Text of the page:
Tuesday, November 30, 2010

Chinese sesame paste

Chinese sesame paste is made from roasted sesame seeds; tahini from unroasted sesame seeds, and that is the fact difference between the two.  Taste-wise, as the Moon Goddess would say, were you to not have access to Chinese sesame paste, it is my opinion that if you were to mix equal quantities of tahini and peanut butter, you would pretty much square-on get the flavour of this.

That said, the picture heading this post is of my supper tonight minus the sauce, which is very brown and thus generally speaking non-photogenic (though many, many American MoFies have proved me wrong about this in their Thanksgiving posts).  Nevertheless, I got scared and did a beauty shot of the dish pre-sauce.  Chinese sesame paste comes in a jar like this:


And yeah, as you can see, no matter how you calculate dates, it's well past its best before; however, as we all know, tahini, like peanut butter, doesn't really go bad for a long long time, and besides, this jar was sealed until today.  Here's what the paste looks like:


Darker than tahini, about the same shade as natural peanut butter.  With it, I made a variation on this recipe, subbing out Soy Curls for chicken.  I think Butler Foods ought to make me the Canadian spokesperson for Soy Curls.  I would so write a Soy Curls cookbook for free in exchange for an unlimited supply of product (ahem, have I mentioned this before?).

Gratuitous beauty shot of lightly fried Soy Curls
The Canadian Living Chinese sesame noodles with chicken recipe is almost assuredly not really Chinese, but it is very good.  In celebration of the last day of VeganMoFo 2010, I made it super-fantastic, with the addition of chayote, carrots, sweet red pepper, edamame beans, tofu, and sriracha sauce to the original.  Here's what I ate:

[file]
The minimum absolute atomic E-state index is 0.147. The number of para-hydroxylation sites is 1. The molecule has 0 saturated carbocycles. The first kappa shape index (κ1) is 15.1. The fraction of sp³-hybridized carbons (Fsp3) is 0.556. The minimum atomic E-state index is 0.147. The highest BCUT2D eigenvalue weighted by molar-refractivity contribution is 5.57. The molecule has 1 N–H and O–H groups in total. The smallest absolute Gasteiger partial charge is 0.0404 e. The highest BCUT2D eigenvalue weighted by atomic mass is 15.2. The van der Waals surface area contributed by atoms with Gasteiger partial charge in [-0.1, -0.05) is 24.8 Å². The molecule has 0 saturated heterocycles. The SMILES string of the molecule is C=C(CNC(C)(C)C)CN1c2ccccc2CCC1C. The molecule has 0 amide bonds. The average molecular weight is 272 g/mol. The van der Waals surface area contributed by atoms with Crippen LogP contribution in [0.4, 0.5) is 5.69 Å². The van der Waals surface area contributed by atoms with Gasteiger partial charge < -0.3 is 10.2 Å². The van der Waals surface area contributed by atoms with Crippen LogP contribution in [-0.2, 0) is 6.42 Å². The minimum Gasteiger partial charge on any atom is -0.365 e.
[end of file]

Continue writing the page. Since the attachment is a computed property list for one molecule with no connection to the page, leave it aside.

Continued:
Thirty days, and actually more than 30 new ingredients tried, especially counting the Chinese soups!  I'm hoping to do a recap later tonight, but in the event I don't, it's been a riot and MoFo once again a fun and very rewarding experience, both in my own life and in appreciating the blogs of others.  I love this event!  Thanks once again to the organizers and everyone who participated!

13 comments:

  1. Roasted sesame paste sounds delicious! I'm going to have to try it...gee, have I said that before on this blog?:D

    We'll have to whip Butler Foods into gear about that cookbook idea! There's only one place I know of that sells soy curls around here...but if you put out a cookbook for them, I'll get off my lazy booty, head over there and get some pronto!

    Your Mofo efforts were awesome, so informative, so interesting, and so fun!! Thanks so much for all the fun and new ingredients...and for being our own vegan food adventurist!

    Oh, and did you post about the bottle gourd? I couldn't find it, but want to read about what it's like! What's it like compared to the chayote for example?

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  2. Yum! That looks delicious. I've never tried soy curls, nor have I seen them in grocery stores... but I mightn't have been looking hard enough.

    I agree with Rose - your posts this month were wonderfully adventuresome, and a joy to read. :)

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  3. Stellar mofo-ing, Zoa! Trying 30-plus new foods in 30 days must be some kind of record. I'm not aware of anyone else meeting a goal like this. It's been great fun following along and seeing all the weird stuff you've tried. (Bat nuts not included.) I intend to get some amchur powder, among other things, so you've given me some ideas about things to try, too. I hope you'll continue the adventure, but maybe at a slower pace.